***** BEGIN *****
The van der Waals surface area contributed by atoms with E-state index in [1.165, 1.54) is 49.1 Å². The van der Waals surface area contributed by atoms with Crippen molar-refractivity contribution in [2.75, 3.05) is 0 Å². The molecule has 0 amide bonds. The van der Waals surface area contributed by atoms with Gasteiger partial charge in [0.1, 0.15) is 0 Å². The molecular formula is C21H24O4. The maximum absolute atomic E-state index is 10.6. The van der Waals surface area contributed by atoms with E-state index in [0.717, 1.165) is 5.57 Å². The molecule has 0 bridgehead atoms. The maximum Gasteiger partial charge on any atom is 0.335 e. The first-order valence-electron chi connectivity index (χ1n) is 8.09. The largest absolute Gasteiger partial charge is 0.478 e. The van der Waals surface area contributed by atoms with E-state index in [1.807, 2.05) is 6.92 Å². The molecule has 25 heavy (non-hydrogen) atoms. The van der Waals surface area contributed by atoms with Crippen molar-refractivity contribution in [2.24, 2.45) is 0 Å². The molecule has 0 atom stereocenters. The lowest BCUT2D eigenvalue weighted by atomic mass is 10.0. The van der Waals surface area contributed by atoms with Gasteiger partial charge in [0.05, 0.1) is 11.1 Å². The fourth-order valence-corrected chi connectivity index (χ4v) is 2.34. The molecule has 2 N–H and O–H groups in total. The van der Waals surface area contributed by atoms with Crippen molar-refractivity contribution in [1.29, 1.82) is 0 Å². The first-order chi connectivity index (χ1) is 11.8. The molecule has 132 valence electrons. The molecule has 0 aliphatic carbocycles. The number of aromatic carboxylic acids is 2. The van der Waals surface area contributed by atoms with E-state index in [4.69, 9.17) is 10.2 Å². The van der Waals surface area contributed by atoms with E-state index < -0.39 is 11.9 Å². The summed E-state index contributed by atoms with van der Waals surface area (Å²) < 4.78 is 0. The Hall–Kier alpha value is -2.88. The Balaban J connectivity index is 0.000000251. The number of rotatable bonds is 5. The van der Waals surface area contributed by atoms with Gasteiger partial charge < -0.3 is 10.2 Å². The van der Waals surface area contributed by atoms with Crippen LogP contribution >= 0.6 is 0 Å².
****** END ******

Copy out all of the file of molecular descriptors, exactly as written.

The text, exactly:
The van der Waals surface area contributed by atoms with E-state index in [1.165, 1.54) is 49.1 Å². The van der Waals surface area contributed by atoms with Crippen molar-refractivity contribution in [2.75, 3.05) is 0 Å². The molecule has 0 amide bonds. The van der Waals surface area contributed by atoms with Gasteiger partial charge in [0.1, 0.15) is 0 Å². The molecular formula is C21H24O4. The maximum absolute atomic E-state index is 10.6. The van der Waals surface area contributed by atoms with E-state index in [0.717, 1.165) is 5.57 Å². The molecule has 0 bridgehead atoms. The maximum Gasteiger partial charge on any atom is 0.335 e. The first-order valence-electron chi connectivity index (χ1n) is 8.09. The largest absolute Gasteiger partial charge is 0.478 e. The van der Waals surface area contributed by atoms with E-state index in [1.807, 2.05) is 6.92 Å². The molecule has 25 heavy (non-hydrogen) atoms. The van der Waals surface area contributed by atoms with Crippen molar-refractivity contribution in [2.24, 2.45) is 0 Å². The molecule has 0 atom stereocenters. The lowest BCUT2D eigenvalue weighted by atomic mass is 10.0. The van der Waals surface area contributed by atoms with Gasteiger partial charge in [0.05, 0.1) is 11.1 Å². The fourth-order valence-corrected chi connectivity index (χ4v) is 2.34. The molecule has 2 N–H and O–H groups in total. The van der Waals surface area contributed by atoms with Crippen molar-refractivity contribution in [1.29, 1.82) is 0 Å². The first-order chi connectivity index (χ1) is 11.8. The molecule has 132 valence electrons. The molecule has 0 aliphatic carbocycles. The number of aromatic carboxylic acids is 2. The van der Waals surface area contributed by atoms with E-state index in [4.69, 9.17) is 10.2 Å². The van der Waals surface area contributed by atoms with E-state index < -0.39 is 11.9 Å². The summed E-state index contributed by atoms with van der Waals surface area (Å²) < 4.78 is 0. The Hall–Kier alpha value is -2.88. The Balaban J connectivity index is 0.000000251. The number of rotatable bonds is 5. The van der Waals surface area contributed by atoms with Gasteiger partial charge < -0.3 is 10.2 Å². The van der Waals surface area contributed by atoms with Crippen LogP contribution >= 0.6 is 0 Å².